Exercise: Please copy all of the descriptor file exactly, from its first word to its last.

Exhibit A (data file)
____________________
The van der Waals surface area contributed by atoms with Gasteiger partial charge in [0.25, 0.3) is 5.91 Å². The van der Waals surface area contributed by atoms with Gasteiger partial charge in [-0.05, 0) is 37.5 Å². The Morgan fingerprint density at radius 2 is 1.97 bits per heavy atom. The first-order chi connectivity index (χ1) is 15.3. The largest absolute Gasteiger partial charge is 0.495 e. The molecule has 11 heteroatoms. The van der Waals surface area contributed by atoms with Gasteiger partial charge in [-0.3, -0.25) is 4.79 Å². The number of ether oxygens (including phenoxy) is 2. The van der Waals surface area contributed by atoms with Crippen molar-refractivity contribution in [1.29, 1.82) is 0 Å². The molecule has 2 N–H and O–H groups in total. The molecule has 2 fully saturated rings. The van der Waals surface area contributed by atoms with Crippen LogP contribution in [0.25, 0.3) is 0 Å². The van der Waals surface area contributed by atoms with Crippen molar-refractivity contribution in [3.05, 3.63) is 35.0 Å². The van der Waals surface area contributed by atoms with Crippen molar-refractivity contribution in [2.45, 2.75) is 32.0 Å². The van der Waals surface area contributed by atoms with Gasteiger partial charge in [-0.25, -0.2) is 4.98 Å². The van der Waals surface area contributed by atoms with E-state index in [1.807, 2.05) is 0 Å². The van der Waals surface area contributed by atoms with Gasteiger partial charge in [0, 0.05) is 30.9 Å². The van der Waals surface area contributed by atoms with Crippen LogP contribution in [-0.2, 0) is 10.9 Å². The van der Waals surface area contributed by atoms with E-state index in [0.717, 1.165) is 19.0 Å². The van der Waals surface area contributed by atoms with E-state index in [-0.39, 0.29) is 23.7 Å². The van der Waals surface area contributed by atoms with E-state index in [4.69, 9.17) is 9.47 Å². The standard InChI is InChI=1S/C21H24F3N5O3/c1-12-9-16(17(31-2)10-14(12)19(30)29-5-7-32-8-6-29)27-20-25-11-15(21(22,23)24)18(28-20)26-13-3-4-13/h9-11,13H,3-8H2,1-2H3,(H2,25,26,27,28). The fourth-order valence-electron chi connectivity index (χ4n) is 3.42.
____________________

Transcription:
The van der Waals surface area contributed by atoms with Gasteiger partial charge in [0.25, 0.3) is 5.91 Å². The van der Waals surface area contributed by atoms with Gasteiger partial charge in [-0.05, 0) is 37.5 Å². The Morgan fingerprint density at radius 2 is 1.97 bits per heavy atom. The first-order chi connectivity index (χ1) is 15.3. The largest absolute Gasteiger partial charge is 0.495 e. The molecule has 11 heteroatoms. The van der Waals surface area contributed by atoms with Gasteiger partial charge in [-0.3, -0.25) is 4.79 Å². The number of ether oxygens (including phenoxy) is 2. The van der Waals surface area contributed by atoms with Crippen molar-refractivity contribution in [1.29, 1.82) is 0 Å². The molecule has 2 N–H and O–H groups in total. The molecule has 2 fully saturated rings. The van der Waals surface area contributed by atoms with Crippen LogP contribution in [0.25, 0.3) is 0 Å². The van der Waals surface area contributed by atoms with Crippen molar-refractivity contribution in [3.05, 3.63) is 35.0 Å². The van der Waals surface area contributed by atoms with Crippen molar-refractivity contribution in [2.45, 2.75) is 32.0 Å². The van der Waals surface area contributed by atoms with Gasteiger partial charge in [-0.25, -0.2) is 4.98 Å². The van der Waals surface area contributed by atoms with E-state index in [1.807, 2.05) is 0 Å². The van der Waals surface area contributed by atoms with Gasteiger partial charge in [0, 0.05) is 30.9 Å². The van der Waals surface area contributed by atoms with Crippen LogP contribution in [-0.2, 0) is 10.9 Å². The van der Waals surface area contributed by atoms with E-state index in [0.717, 1.165) is 19.0 Å². The van der Waals surface area contributed by atoms with E-state index in [-0.39, 0.29) is 23.7 Å². The van der Waals surface area contributed by atoms with E-state index in [4.69, 9.17) is 9.47 Å². The standard InChI is InChI=1S/C21H24F3N5O3/c1-12-9-16(17(31-2)10-14(12)19(30)29-5-7-32-8-6-29)27-20-25-11-15(21(22,23)24)18(28-20)26-13-3-4-13/h9-11,13H,3-8H2,1-2H3,(H2,25,26,27,28). The fourth-order valence-electron chi connectivity index (χ4n) is 3.42.